be a mechanic captures the imagination of the awestruck audience, as he
dances up a storm in front of the main square music stage. He is not only
technically perfect, he is having a rapturously good time showing off
his moves. With electricity in the air like that, even the most stodgy
of tourists cannot help but move to the rhythms in their chair.
and Cuba are synonymous. The rhythms are ubiquitous, blasting out
of early morning coffee shops and roaring from the late (very late)
night Casa de la Trova or Casa de la Mùsica music
bars - that can be found in almost any town. And where there is
music, there is dance. Our guide assures us that 97% of Cubans can
dance, and it does indeed seem as though some ten million people
are able to shuffle a very decent salsa. It starts young - even
the most awkward-looking group of teenagers in a Soroa bar seem
to move with liquid ease across the dance floor.
There is also lots
of leg power pedaling along on clunky Chinese bicycles. Huge multi-ton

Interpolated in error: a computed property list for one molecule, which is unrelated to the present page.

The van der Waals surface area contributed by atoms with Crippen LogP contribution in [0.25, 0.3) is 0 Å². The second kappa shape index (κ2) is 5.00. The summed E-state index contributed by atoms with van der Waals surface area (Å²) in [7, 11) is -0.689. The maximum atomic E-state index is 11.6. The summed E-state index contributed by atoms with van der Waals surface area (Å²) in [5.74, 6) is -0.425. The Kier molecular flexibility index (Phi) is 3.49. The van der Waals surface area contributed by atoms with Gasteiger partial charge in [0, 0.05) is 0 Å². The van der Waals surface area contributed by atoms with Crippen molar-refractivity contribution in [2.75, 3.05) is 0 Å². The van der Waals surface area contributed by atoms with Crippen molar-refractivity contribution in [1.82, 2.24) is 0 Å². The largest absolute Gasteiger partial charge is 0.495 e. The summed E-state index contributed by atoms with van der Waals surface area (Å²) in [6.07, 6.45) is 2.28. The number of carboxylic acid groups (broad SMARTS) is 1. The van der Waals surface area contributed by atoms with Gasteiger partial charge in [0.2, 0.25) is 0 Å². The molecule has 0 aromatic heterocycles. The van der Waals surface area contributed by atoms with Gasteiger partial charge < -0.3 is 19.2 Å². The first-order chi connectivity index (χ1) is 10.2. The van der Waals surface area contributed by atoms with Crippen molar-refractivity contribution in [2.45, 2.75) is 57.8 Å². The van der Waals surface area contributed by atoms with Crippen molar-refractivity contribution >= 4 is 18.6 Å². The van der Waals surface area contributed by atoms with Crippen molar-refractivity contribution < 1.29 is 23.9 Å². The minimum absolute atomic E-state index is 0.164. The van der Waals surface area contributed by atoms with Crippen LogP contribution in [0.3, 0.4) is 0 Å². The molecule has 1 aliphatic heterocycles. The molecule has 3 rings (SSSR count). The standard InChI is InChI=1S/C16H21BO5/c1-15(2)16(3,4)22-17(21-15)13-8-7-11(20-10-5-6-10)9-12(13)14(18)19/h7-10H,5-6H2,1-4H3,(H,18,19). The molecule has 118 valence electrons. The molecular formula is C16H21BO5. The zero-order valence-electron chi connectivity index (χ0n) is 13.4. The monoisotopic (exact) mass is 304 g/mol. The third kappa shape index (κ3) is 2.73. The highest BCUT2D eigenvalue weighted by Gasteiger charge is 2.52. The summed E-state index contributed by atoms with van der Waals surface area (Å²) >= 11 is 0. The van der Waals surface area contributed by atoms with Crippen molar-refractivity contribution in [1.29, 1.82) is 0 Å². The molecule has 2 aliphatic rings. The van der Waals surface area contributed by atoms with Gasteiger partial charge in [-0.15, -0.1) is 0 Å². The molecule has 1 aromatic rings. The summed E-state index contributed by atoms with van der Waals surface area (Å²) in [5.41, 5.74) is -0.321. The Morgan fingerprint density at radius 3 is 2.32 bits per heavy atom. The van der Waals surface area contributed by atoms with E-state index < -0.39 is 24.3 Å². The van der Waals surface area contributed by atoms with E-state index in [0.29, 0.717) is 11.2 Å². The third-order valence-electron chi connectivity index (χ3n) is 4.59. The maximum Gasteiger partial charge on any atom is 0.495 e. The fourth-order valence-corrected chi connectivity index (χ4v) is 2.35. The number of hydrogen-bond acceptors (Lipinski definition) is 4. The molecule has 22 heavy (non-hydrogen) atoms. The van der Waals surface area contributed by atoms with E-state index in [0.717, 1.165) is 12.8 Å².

trucks, some of them from the 1950s, some of them Eastern-Bloc refurbs,
stop at busy corners in major cities, with people rushing aboard, cramming
in numbers beyond belief. The more "luxurious" trucks have an
awning of sorts to protect the passengers from the savage mid-day tropical
sun. For those fortunate enough to own a car, the vehicle is often old
and belches black clouds of exhaust.
is a land where transportation is one of the most time-consuming
activities of the day. People congregate by the roadside, pesos
aflutter in the wind, to indicate a willingness and ability to pay
for a ride of any kind. Mules and horse-drawn carts carry people
to work and children to school in small towns and the countryside,
while tractors haul villagers along the smaller country roads.
streets of Havana and Santiago are a lesson in on-the-spot car repair,
with people huddled over their vehicle engines, addressing the stalling
problem with whatever expertise they or a passerby may have, or
pushing a car in neutral to some less inconvenient spot than the